Some writers swear by writing every day. The venerable Stephen King, for example.Other writers, countless others, worry about how long it's been since they last wrote a word. I think, before considering either of these cases, we need to look at what exactly writing is, and what our writing processes are like.
Writing is, at it's most obvious, stringing words together, and recording them somehow - pen and paper; keyboard and hard drive, etc. But I don't think that's all writing is.
Some people are true pantsers. They have an idea and sit down and start telling that story, just like that. For the majority of us, that's not the case. Many writers are plotters. They produce plot arcs and character arcs before they start to write the story. They write down all the characters' motivations and conflicts and setbacks. They know the high point of the action, and all the complications that will pop up.
Some of us lean towards pantsing, but we still have to do a bit of development before the words start to flow. Maybe a character sheet, a general idea of the plot. Me, I'm most comfortable thinking it through. I get to know my characters in my head, and have a vague idea of the story line. I think a story through for months, or even years. Sometimes I write other stories while I'm thinking. But even if I'm not physically getting words out on paper, planning is writing, whatever route you take.
If your book stars a chef at an Italian restaurant, and you go out once a week, and try a different dish, that's research. If you take a class in Italian cooking, that's research. If you read Italian cookbooks or look up recipes online, that's research.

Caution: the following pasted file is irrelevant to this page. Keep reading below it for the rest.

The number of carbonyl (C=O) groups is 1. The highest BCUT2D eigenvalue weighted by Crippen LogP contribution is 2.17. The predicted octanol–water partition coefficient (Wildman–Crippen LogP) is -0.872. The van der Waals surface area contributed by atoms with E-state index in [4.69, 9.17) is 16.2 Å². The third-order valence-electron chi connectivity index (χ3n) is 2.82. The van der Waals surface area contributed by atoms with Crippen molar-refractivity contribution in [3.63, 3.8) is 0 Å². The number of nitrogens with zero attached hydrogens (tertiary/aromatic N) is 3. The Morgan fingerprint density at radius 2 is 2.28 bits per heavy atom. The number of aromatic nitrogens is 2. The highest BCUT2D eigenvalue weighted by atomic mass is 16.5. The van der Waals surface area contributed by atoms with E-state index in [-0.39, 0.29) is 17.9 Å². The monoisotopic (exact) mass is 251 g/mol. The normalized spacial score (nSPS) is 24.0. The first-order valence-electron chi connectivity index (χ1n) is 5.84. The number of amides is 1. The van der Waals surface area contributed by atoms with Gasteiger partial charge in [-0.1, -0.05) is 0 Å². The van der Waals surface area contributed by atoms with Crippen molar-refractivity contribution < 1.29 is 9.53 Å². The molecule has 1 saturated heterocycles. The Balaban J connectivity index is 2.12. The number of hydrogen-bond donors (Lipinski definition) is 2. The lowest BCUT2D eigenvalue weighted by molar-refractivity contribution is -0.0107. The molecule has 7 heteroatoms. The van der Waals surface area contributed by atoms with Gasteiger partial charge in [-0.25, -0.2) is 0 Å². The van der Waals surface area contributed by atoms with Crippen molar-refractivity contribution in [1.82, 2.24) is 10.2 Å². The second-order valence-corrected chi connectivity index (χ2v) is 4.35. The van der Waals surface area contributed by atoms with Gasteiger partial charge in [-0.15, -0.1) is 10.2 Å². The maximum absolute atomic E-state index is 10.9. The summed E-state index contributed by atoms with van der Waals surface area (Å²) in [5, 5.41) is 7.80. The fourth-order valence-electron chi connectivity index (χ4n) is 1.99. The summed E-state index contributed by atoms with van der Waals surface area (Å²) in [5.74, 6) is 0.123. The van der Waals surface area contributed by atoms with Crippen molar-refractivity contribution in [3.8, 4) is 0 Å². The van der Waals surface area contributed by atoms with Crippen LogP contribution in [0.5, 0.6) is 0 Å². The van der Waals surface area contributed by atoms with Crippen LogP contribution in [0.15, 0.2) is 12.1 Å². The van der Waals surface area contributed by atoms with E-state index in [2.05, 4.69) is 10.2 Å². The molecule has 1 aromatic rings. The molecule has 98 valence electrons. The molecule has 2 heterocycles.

Reading books by others in and outside of your genre, can also serve to get the creative juices flowing, as well as keep a writer au fait with what's out there. It's all research.
After you've planned what you're doing to some extent, you'll probably write the book. To the non-industry ear, the word 'write' sounds like it's all about adding new words. But according to E.B. White, "The best writing is rewriting." The editing stage also counts, despite the fact that it may not push your word tally forward.
Once again, process comes into play. Most authors let a book rest a bit, so they come at it with fresh eyes. After that, the paths diverge again. Some authors, sit down with a printed copy of the manuscript, and use a complicated set of hieroglyphics to show where the plot drags and what should be switched around. Some did a lot of mini-edits while they wrote, so at this point they check for consistency and dive into smaller edits. So far, my editing process seems to consist of re-reading, and then doing nothing while the book re-arranges itself in my head. (NB, I still have not completed an edit. )
It's all writing
I personally, can't write every day, in any form. Heck the only thing I'm sure I've done every day of my life, or even of the last year, is breathe. I know that we can be hard on ourselves when we haven't written in a while. But, if thinking it through and character charts and re-reading all count as writing, then you're probably not doing too bad.
Don't stress yourself if you find that you haven't put words on paper for a whole week, or month, or a few months. Writing is comprised of many different stages. If one isn't working for you write now, dive into another. Having trouble drafting? Then daydream. Not feeling very creative? Edit. None of the productive side going your way? Read. The only thing you need to be careful of is not to get stuck in the same stage, or avoid any one stage. (Having four complete 1st drafts and no complete 2nd drafts, I know a thing or two about this.)
If you can, write - in any form- every day. If you can't, just don't stay away too long.
When's the last time you wrote?